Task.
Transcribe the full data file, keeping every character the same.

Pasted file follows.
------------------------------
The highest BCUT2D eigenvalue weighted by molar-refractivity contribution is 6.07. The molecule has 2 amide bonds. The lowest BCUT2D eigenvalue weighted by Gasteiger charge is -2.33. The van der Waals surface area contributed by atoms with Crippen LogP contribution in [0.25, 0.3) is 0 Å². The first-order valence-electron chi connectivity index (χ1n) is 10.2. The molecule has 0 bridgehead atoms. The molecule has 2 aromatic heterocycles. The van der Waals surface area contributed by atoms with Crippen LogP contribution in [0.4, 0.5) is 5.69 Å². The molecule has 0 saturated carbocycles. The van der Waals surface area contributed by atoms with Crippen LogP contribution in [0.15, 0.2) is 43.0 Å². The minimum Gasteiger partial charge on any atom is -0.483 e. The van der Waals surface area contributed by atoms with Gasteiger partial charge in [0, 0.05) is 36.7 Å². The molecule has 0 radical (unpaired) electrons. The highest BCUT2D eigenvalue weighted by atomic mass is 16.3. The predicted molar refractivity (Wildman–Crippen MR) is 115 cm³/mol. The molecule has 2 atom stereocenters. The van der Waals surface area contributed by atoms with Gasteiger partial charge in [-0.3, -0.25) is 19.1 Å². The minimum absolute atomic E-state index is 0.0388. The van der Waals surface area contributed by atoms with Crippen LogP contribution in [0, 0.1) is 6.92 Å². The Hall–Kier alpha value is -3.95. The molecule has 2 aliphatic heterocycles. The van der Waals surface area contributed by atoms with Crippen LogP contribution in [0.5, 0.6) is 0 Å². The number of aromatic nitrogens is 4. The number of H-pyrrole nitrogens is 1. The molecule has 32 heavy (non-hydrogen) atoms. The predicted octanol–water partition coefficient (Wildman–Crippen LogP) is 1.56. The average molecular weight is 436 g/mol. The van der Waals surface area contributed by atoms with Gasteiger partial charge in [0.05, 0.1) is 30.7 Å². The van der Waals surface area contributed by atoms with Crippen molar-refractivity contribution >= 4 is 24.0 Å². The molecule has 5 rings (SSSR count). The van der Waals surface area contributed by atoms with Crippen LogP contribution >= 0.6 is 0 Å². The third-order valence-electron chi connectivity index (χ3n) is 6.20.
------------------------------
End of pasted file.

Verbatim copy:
The highest BCUT2D eigenvalue weighted by molar-refractivity contribution is 6.07. The molecule has 2 amide bonds. The lowest BCUT2D eigenvalue weighted by Gasteiger charge is -2.33. The van der Waals surface area contributed by atoms with Crippen LogP contribution in [0.25, 0.3) is 0 Å². The first-order valence-electron chi connectivity index (χ1n) is 10.2. The molecule has 0 bridgehead atoms. The molecule has 2 aromatic heterocycles. The van der Waals surface area contributed by atoms with Crippen LogP contribution in [0.4, 0.5) is 5.69 Å². The molecule has 0 saturated carbocycles. The van der Waals surface area contributed by atoms with Crippen LogP contribution in [0.15, 0.2) is 43.0 Å². The minimum Gasteiger partial charge on any atom is -0.483 e. The van der Waals surface area contributed by atoms with Gasteiger partial charge in [0, 0.05) is 36.7 Å². The molecule has 0 radical (unpaired) electrons. The highest BCUT2D eigenvalue weighted by atomic mass is 16.3. The predicted molar refractivity (Wildman–Crippen MR) is 115 cm³/mol. The molecule has 2 atom stereocenters. The van der Waals surface area contributed by atoms with Gasteiger partial charge in [-0.3, -0.25) is 19.1 Å². The minimum absolute atomic E-state index is 0.0388. The van der Waals surface area contributed by atoms with Crippen LogP contribution in [0, 0.1) is 6.92 Å². The Hall–Kier alpha value is -3.95. The molecule has 2 aliphatic heterocycles. The van der Waals surface area contributed by atoms with Crippen LogP contribution in [0.5, 0.6) is 0 Å². The number of aromatic nitrogens is 4. The number of H-pyrrole nitrogens is 1. The molecule has 32 heavy (non-hydrogen) atoms. The predicted octanol–water partition coefficient (Wildman–Crippen LogP) is 1.56. The average molecular weight is 436 g/mol. The van der Waals surface area contributed by atoms with Gasteiger partial charge in [0.05, 0.1) is 30.7 Å². The van der Waals surface area contributed by atoms with Crippen molar-refractivity contribution >= 4 is 24.0 Å². The molecule has 5 rings (SSSR count). The van der Waals surface area contributed by atoms with Crippen LogP contribution >= 0.6 is 0 Å². The third-order valence-electron chi connectivity index (χ3n) is 6.20.